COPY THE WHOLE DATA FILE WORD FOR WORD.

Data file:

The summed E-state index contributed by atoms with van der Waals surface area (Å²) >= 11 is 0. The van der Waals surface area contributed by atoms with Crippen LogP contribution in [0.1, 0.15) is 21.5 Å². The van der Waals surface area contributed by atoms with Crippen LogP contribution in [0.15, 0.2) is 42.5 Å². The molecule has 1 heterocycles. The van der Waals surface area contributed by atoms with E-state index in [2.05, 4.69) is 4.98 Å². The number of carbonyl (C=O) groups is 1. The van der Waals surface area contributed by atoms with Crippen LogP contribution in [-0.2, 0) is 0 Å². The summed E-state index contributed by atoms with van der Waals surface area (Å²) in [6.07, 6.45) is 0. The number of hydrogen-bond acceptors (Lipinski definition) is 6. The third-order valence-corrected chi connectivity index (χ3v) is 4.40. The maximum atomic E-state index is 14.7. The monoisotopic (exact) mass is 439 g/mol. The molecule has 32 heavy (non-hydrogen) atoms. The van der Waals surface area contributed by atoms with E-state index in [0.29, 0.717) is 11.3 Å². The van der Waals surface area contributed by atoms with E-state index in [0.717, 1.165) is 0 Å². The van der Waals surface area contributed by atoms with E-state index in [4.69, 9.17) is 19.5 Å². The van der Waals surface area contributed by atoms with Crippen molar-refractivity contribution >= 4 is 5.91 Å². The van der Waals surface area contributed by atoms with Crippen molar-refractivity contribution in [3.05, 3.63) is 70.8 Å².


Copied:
The summed E-state index contributed by atoms with van der Waals surface area (Å²) >= 11 is 0. The van der Waals surface area contributed by atoms with Crippen LogP contribution in [0.1, 0.15) is 21.5 Å². The van der Waals surface area contributed by atoms with Crippen LogP contribution in [0.15, 0.2) is 42.5 Å². The molecule has 1 heterocycles. The van der Waals surface area contributed by atoms with E-state index in [2.05, 4.69) is 4.98 Å². The number of carbonyl (C=O) groups is 1. The van der Waals surface area contributed by atoms with Crippen LogP contribution in [-0.2, 0) is 0 Å². The summed E-state index contributed by atoms with van der Waals surface area (Å²) in [6.07, 6.45) is 0. The number of hydrogen-bond acceptors (Lipinski definition) is 6. The third-order valence-corrected chi connectivity index (χ3v) is 4.40. The maximum atomic E-state index is 14.7. The monoisotopic (exact) mass is 439 g/mol. The molecule has 32 heavy (non-hydrogen) atoms. The van der Waals surface area contributed by atoms with E-state index in [0.29, 0.717) is 11.3 Å². The van der Waals surface area contributed by atoms with E-state index in [0.717, 1.165) is 0 Å². The van der Waals surface area contributed by atoms with E-state index in [4.69, 9.17) is 19.5 Å². The van der Waals surface area contributed by atoms with Crippen molar-refractivity contribution >= 4 is 5.91 Å². The van der Waals surface area contributed by atoms with Crippen molar-refractivity contribution in [3.05, 3.63) is 70.8 Å².